, Volume 6, Issue 2, pp 139–152 | Cite as

Landslide hazards triggered by the 2008 Wenchuan earthquake, Sichuan, China

  • Yueping Yin
  • Fawu Wang
  • Ping Sun
Recent Landslides


The 2008 Wenchuan earthquake (M s = 8.0; epicenter located at 31.0° N, 103.4° E), with a focal depth of 19.0 km was triggered by the reactivation of the Longmenshan fault in Wenchuan County, Sichuan Province, China on 12 May 2008. This earthquake directly caused more than 15,000 geohazards in the form of landslides, rockfalls, and debris flows which resulted in about 20,000 deaths. It also caused more than 10,000 potential geohazard sites, especially for rockfalls, reflecting the susceptibility of high and steep slopes in mountainous areas affected by the earthquake. Landslide occurrence on mountain ridges and peaks indicated that seismic shaking was amplified by mountainous topography. Thirty-three of the high-risk landslide lakes with landslide dam heights greater than 10 m were classified into four levels: extremely high risk, high risk, medium risk, and low risk. The levels were created by comprehensively analyzing the capacity of landslide lakes, the height of landslide dams, and the composition and structure of materials that blocked rivers. In the epicenter area which was 300 km long and 10 km wide along the main seismic fault, there were lots of landslides triggered by the earthquake, and these landslides have a common characteristic of a discontinuous but flat sliding surface. The failure surfaces can be classified into the following three types based on their overall shape: concave, convex, and terraced. Field evidences illustrated that the vertical component of ground shaking had a significant effect on both building collapse and landslide generation. The ground motion records show that the vertical acceleration is greater than the horizontal, and the acceleration must be larger than 1.0 g in some parts along the main seismic fault. Two landslides are discussed as high speed and long runout cases. One is the Chengxi landslide in Beichuan County, and the other is the Donghekou landslide in Qingchuan County. In each case, the runout process and its impact on people and property were analyzed. The Chengxi landslide killed 1,600 people and destroyed numerous houses. The Donghekou landslide is a complex landslide–debris flow with a long runout. The debris flow scoured the bank of the Qingjiang River for a length of 2,400 m and subsequently formed a landslide dam. This landslide buried seven villages and killed more than 400 people.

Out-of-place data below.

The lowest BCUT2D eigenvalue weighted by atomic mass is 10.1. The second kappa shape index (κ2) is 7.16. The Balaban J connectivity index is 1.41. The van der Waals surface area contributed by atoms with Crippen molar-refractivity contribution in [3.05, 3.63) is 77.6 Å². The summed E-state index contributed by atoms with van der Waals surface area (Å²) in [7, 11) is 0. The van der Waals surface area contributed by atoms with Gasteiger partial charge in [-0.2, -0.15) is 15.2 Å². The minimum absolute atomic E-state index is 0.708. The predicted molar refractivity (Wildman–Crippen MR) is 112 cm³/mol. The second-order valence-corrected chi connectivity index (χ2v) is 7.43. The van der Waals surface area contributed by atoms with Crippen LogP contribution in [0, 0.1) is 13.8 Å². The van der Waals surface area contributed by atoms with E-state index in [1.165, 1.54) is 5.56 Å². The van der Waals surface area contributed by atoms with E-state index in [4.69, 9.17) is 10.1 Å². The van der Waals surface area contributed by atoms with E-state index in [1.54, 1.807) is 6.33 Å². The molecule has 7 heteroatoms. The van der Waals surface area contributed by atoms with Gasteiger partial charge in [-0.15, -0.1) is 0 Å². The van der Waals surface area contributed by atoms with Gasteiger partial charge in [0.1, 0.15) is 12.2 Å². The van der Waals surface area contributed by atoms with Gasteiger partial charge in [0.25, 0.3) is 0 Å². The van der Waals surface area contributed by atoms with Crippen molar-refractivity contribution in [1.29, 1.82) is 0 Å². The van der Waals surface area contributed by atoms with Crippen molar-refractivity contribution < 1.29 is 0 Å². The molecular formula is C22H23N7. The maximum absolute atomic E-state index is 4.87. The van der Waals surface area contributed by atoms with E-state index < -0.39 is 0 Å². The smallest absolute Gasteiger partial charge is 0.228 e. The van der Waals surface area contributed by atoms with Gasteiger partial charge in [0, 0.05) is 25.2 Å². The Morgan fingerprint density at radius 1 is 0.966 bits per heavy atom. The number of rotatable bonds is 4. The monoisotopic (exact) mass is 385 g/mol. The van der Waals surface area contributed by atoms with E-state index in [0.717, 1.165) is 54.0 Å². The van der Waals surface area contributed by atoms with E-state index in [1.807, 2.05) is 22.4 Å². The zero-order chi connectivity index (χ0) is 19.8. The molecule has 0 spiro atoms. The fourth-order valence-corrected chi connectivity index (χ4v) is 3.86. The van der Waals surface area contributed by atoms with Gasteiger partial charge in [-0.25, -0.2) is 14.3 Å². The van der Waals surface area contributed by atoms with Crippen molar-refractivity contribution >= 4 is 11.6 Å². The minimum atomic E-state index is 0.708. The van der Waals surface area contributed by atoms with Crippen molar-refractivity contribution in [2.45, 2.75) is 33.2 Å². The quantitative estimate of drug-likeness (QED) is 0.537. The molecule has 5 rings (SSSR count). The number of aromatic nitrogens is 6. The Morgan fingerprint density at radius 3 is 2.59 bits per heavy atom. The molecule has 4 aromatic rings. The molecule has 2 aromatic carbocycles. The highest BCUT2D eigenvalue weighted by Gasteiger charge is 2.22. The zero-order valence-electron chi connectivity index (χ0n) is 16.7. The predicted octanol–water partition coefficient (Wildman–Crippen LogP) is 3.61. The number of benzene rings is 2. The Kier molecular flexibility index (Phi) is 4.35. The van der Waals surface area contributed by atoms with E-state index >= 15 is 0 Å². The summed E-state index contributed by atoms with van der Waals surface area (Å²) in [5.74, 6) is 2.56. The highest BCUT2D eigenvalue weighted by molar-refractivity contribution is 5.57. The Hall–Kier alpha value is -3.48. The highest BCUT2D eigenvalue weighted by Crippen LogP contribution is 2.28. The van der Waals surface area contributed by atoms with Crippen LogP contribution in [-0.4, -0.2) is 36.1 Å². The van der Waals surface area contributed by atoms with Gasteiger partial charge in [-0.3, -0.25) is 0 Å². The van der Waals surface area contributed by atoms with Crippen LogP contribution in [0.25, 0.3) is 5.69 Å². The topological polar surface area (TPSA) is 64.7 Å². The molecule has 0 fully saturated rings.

Wenchuan earthquake Landslide Landslide lake Rapid and long runout 



After the 2008 Wenchuan earthquake, the authors participated in field investigations and mitigations of geohazards triggered by the earthquake for about 1 1/2 months, which was organized by the MLR. This paper is completed based on this work and the abundant collected data. The authors would like to sincerely thank Mr. Min Wang, the Deputy Minister of MLR, and Mr. Jianjun Jiang, the Director of Department of Environmental Geology of MLR, and Mr. Guangqi Song, the Director of Department of Land and Resources of Sichuan Province, Mr. Chongrong Fan, the Deputy Director of Geological Prospecting Bureau of Sichuan Province, Prof. Runqiu Huang, the Vice President of Chengdu University of Technology, and Mr. Jun Ding, the Director of Chengdu Center of China Geological Survey, for their support and help. The comments by Lynn Highland, Edwin Harp and Alexander Strom on this paper were highly appreciated.


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Copyright information

© Springer-Verlag 2009

Authors and Affiliations

  1. 1.China Geological SurveyBeijingChina
  2. 2.Research Centre on Landslides, Disaster Prevention Research InstituteKyoto UniversityUjiJapan
  3. 3.Institute of GeomechanicsChinese Academy of Geological SciencesBeijingChina

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